Party fundraising probe goes to RCMP
Elections BC has referred its investigation of alleged party fundraising violations to the RCMP, to clear the way for administration of the upcoming provincial election.
Chief Electoral Officer Keith Archer issued a statement Friday, saying the office will support the RCMP's review of "indirect political contributions" and other potential contraventions of the Election Act.
"This investigation has been referred to ensure that it will in no way impede Elections BC's administration of the provincial general election scheduled for May 9," Archer said. "This referral will also ensure that there is no perception that Elections BC's ability to administer the general election in a fair, neutral and impartial manner is in any way compromised."
The investigation began after media reports of lobbyists buying tickets for BC Liberal Party fundraising events and charging the cost back to clients who have government business. Indirect political contributions are only allowed if the original source of the money is disclosed.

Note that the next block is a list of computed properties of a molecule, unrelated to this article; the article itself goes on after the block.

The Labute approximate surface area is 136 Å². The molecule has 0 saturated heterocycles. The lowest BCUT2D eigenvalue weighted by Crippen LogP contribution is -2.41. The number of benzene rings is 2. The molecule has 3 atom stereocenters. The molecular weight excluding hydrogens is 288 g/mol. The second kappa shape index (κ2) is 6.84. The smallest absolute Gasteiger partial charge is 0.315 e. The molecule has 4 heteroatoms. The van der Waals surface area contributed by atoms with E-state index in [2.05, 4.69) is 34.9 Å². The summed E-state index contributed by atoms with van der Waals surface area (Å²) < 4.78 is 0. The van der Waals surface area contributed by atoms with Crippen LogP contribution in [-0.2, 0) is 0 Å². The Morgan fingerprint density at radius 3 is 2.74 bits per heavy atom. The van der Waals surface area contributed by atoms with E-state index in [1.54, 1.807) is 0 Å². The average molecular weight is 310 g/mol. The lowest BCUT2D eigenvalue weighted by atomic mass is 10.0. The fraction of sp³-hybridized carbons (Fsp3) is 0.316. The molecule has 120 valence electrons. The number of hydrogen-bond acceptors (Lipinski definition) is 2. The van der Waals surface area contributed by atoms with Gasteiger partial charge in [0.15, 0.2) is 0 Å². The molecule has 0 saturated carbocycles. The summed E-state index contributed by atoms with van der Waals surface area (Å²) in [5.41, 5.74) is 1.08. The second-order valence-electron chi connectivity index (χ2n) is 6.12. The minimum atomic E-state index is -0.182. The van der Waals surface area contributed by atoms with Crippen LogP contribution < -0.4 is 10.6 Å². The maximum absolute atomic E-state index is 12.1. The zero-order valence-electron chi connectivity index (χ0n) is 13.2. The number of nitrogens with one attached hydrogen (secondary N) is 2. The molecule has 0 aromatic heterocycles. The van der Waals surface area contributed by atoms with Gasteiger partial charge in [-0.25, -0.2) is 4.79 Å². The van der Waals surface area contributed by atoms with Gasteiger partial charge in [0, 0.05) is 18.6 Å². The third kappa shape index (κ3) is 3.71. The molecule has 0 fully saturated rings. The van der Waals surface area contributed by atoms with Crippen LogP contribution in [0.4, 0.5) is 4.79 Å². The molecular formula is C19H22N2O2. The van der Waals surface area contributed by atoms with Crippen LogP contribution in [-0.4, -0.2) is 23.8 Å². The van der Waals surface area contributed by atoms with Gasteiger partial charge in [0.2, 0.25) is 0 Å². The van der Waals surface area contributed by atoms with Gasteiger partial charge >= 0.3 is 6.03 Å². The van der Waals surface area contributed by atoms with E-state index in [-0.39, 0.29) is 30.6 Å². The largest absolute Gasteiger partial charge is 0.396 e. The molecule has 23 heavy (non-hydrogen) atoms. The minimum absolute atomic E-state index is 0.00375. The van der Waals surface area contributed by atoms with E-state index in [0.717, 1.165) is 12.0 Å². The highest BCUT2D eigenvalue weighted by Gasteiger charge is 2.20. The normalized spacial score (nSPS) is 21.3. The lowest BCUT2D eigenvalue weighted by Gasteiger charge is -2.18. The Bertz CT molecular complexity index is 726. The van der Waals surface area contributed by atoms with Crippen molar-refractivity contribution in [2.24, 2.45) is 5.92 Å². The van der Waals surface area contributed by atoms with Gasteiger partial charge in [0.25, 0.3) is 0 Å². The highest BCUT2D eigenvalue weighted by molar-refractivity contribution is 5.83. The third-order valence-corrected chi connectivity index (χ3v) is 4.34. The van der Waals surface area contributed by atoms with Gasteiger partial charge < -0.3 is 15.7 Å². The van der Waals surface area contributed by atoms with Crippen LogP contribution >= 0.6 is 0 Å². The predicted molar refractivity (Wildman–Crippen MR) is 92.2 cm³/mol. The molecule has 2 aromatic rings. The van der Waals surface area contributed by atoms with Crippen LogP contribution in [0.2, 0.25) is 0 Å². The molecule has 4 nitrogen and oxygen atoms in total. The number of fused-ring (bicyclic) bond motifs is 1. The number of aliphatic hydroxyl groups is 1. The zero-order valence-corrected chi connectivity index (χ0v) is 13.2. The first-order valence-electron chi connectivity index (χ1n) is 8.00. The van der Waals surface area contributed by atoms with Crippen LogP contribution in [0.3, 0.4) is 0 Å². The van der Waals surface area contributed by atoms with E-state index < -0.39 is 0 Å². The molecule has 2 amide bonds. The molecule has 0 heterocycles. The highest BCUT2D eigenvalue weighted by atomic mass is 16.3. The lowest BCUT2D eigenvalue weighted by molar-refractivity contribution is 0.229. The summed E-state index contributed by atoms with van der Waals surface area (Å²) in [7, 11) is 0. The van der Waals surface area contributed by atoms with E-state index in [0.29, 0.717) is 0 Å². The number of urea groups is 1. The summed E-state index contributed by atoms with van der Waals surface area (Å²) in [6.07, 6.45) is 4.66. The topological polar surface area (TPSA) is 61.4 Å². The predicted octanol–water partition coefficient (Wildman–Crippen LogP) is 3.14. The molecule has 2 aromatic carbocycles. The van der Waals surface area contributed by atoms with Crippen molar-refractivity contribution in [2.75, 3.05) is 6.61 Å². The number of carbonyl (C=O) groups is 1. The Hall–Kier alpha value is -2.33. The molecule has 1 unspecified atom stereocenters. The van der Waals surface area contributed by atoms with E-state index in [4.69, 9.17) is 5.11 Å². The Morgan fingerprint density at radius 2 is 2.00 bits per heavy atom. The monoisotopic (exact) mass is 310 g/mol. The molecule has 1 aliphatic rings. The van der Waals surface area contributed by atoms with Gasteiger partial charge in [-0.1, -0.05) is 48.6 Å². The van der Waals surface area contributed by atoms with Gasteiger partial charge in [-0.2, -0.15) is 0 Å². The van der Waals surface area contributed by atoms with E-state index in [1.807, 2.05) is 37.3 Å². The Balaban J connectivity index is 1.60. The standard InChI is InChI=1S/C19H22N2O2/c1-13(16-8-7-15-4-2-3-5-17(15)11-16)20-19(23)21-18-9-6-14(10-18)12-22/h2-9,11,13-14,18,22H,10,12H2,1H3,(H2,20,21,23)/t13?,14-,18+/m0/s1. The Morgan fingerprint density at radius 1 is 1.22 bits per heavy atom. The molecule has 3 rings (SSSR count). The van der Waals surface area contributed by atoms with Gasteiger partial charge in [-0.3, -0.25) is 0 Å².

Archer has clarified that the review involves all provincial parties reporting donations, but the focus has been on the BC Liberals, who raised more than $12 million last year thanks to a lack of limits on individual, corporate and union donations.
Premier Christy Clark said Wednesday the government will introduce legislation next week to require all parties to report the amount and source of all contributions as they come in, rather than the current practice where the full tally of donations is produced by Elections BC after the vote.
Deputy Premier Rich Coleman, co-chair of the BC Liberal election committee, said it is up to donors to disclose their source of funds, and he is confident the party has followed the rules.
NDP leader John Horgan said his party is conducting its own review of lobbyist donations going back to 2013.